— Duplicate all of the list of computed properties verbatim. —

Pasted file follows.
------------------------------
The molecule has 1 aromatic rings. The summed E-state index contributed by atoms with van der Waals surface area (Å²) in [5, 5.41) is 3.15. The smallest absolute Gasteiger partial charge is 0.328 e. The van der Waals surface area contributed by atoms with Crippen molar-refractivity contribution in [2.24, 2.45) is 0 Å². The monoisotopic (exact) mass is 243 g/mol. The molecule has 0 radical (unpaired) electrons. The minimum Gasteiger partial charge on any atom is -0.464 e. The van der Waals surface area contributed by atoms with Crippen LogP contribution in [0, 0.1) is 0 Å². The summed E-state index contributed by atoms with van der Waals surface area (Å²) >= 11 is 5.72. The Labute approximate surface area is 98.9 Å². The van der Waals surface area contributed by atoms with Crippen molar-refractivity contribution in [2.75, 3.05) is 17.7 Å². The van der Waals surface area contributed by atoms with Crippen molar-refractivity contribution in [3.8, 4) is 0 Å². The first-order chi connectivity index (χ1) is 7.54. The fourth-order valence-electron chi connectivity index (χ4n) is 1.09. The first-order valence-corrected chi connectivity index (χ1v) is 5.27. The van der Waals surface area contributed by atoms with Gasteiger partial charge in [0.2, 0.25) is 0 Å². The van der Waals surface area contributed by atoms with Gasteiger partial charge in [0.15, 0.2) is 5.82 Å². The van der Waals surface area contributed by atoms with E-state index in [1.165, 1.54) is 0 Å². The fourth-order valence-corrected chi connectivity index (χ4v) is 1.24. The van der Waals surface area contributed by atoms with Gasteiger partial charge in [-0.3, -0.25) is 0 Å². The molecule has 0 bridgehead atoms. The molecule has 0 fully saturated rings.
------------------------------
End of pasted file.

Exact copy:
The molecule has 1 aromatic rings. The summed E-state index contributed by atoms with van der Waals surface area (Å²) in [5, 5.41) is 3.15. The smallest absolute Gasteiger partial charge is 0.328 e. The van der Waals surface area contributed by atoms with Crippen molar-refractivity contribution in [2.24, 2.45) is 0 Å². The monoisotopic (exact) mass is 243 g/mol. The molecule has 0 radical (unpaired) electrons. The minimum Gasteiger partial charge on any atom is -0.464 e. The van der Waals surface area contributed by atoms with Crippen LogP contribution in [0, 0.1) is 0 Å². The summed E-state index contributed by atoms with van der Waals surface area (Å²) >= 11 is 5.72. The Labute approximate surface area is 98.9 Å². The van der Waals surface area contributed by atoms with Crippen molar-refractivity contribution in [2.75, 3.05) is 17.7 Å². The van der Waals surface area contributed by atoms with Crippen molar-refractivity contribution in [3.8, 4) is 0 Å². The first-order chi connectivity index (χ1) is 7.54. The fourth-order valence-electron chi connectivity index (χ4n) is 1.09. The first-order valence-corrected chi connectivity index (χ1v) is 5.27. The van der Waals surface area contributed by atoms with Gasteiger partial charge in [0.2, 0.25) is 0 Å². The van der Waals surface area contributed by atoms with Gasteiger partial charge in [0.15, 0.2) is 5.82 Å². The van der Waals surface area contributed by atoms with E-state index in [1.165, 1.54) is 0 Å². The fourth-order valence-corrected chi connectivity index (χ4v) is 1.24. The van der Waals surface area contributed by atoms with Gasteiger partial charge in [-0.3, -0.25) is 0 Å². The molecule has 0 bridgehead atoms. The molecule has 0 fully saturated rings.